A heartbreaking story. The loss of any baby is devastating, but I just can’t begin to comprehend how people find the strength to carry on after losing a baby they’ve carried to term.
‘I was 28, married with a three-year-old son, Conor, and experiencing another straightforward pregnancy.
I knew I was having a little girl, which was perfect. The only slight difference with this pregnancy was that I had marginally raised levels of a certain antibody.
I was told these antibodies can cause tiny blood clots in the placenta and, therefore, there was an increased risk of miscarriage. To combat that, I was given aspirin to take daily, which I did, and the pregnancy developed normally.
I was fine, and then on the night of Sunday, April 28, 2002, I suddenly noticed that the baby hadn’t moved in quite a while. Because I had been so busy that day, I knew it had been hours and hours since I had last felt the baby move. I knew something was seriously wrong. She was such an active baby. I tried not to panic; I just mentioned it casually to my husband, Martin. I tried to make loud noises, like dropping utensils on the tiled kitchen floor – that used to make her jump. I tried to prod my bump. This went on for half an hour but there was no movement. That’s when I called the hospital. I had five days to go before she was due.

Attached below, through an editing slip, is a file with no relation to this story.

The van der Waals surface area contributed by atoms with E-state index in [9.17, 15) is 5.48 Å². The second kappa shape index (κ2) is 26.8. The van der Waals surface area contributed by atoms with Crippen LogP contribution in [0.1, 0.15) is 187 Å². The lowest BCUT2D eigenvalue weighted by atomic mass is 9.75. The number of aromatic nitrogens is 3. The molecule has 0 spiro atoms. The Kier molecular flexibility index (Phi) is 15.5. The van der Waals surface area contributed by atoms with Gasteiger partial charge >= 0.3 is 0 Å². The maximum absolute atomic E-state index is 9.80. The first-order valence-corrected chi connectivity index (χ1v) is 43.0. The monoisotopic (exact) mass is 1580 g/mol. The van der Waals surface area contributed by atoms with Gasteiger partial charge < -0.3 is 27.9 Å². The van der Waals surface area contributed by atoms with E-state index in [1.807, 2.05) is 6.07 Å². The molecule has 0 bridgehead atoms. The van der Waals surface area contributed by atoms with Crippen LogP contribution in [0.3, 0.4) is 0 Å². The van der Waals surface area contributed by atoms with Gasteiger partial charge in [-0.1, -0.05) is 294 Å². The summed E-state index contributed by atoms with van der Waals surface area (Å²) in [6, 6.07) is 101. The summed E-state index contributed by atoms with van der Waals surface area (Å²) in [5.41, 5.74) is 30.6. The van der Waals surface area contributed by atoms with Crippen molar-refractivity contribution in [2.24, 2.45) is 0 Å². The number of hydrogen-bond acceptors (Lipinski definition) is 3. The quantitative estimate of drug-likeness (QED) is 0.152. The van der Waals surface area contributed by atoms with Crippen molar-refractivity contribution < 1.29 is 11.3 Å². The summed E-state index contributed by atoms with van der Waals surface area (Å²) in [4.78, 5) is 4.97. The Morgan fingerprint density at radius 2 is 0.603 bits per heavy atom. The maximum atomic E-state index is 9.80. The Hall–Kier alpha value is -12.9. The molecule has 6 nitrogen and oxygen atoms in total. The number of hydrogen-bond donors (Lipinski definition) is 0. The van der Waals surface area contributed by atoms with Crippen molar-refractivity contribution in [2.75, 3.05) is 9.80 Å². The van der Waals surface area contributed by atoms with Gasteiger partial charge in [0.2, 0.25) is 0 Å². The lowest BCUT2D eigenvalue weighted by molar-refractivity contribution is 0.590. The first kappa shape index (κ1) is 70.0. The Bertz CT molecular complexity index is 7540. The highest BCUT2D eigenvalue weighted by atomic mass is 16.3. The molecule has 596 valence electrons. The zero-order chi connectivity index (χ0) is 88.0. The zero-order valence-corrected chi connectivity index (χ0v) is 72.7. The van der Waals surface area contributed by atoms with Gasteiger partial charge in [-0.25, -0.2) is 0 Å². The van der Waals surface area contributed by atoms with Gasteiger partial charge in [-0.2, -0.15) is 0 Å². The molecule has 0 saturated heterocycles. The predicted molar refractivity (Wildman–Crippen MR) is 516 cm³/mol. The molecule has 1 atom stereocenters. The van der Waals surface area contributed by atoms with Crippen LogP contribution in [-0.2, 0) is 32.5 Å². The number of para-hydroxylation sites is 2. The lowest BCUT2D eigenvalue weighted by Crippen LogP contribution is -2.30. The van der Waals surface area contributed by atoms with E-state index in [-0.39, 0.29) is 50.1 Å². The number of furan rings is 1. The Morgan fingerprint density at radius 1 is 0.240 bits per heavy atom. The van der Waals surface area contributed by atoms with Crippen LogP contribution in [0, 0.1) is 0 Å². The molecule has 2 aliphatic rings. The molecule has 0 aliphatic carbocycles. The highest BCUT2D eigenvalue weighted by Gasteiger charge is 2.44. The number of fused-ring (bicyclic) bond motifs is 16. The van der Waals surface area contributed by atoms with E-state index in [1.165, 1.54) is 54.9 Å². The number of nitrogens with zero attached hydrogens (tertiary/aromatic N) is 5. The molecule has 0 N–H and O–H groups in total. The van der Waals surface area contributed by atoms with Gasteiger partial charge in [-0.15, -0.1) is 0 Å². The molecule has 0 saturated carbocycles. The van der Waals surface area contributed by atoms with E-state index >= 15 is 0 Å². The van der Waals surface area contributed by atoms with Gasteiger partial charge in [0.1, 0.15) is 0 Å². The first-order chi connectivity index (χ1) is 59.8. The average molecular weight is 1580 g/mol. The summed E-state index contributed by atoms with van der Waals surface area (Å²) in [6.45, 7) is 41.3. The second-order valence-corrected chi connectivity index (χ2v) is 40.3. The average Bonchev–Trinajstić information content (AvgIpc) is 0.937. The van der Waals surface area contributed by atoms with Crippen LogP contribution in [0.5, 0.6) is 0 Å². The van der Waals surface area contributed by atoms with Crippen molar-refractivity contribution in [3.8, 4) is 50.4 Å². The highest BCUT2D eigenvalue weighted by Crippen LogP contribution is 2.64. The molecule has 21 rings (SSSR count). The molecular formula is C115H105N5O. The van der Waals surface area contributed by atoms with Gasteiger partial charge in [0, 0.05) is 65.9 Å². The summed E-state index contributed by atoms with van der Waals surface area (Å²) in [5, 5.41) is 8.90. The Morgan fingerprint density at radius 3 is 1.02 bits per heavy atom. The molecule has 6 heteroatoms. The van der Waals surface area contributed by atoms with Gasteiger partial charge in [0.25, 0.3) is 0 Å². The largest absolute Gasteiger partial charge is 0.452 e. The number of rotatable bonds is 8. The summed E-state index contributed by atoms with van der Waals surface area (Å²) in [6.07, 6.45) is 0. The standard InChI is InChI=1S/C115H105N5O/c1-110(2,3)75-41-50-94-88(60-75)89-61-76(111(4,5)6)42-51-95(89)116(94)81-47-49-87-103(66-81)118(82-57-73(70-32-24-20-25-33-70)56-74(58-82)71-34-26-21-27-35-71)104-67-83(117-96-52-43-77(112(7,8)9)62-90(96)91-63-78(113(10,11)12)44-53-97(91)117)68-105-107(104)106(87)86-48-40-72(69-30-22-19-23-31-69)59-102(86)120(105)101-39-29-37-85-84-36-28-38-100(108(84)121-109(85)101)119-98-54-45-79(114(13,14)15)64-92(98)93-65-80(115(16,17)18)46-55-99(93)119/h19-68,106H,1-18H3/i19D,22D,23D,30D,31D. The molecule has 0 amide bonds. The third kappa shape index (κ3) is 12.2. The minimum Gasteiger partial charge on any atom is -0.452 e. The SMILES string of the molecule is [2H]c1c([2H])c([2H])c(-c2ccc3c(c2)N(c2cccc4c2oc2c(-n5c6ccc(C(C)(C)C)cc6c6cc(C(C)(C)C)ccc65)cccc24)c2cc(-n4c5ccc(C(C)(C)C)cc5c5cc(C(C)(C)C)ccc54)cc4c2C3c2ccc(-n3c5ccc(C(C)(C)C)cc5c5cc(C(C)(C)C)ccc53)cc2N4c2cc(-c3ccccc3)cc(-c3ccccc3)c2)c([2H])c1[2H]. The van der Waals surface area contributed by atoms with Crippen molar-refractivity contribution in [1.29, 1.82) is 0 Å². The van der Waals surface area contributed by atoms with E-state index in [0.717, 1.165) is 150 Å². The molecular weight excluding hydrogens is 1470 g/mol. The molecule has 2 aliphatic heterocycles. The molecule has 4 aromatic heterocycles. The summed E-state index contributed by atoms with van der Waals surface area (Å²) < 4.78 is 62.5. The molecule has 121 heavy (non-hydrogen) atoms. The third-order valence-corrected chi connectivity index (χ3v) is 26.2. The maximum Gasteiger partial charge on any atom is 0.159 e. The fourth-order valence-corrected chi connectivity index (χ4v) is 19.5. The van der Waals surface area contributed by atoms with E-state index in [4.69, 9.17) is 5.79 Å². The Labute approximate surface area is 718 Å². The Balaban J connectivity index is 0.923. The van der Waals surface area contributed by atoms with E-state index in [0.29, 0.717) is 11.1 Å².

Even before calling the maternity unit, I considered the fact that my baby might be dead. I had a terrifying feeling, but I didn’t want a big fuss. In my wisdom, I decided to drive myself to the Royal Alexandra Hospital and leave Martin at home with Conor. I got there at around 11pm. The midwife searched for the baby’s heartbeat and I just knew. Minutes later, it was confirmed. I saw with my own eyes on the ultrasound screen. I’d been for many scans, I knew what the heart looked like and this time the heart was just still. There was no disbelief, no “maybe it’s wrong, keep looking”. It was there in black and white: the baby had died.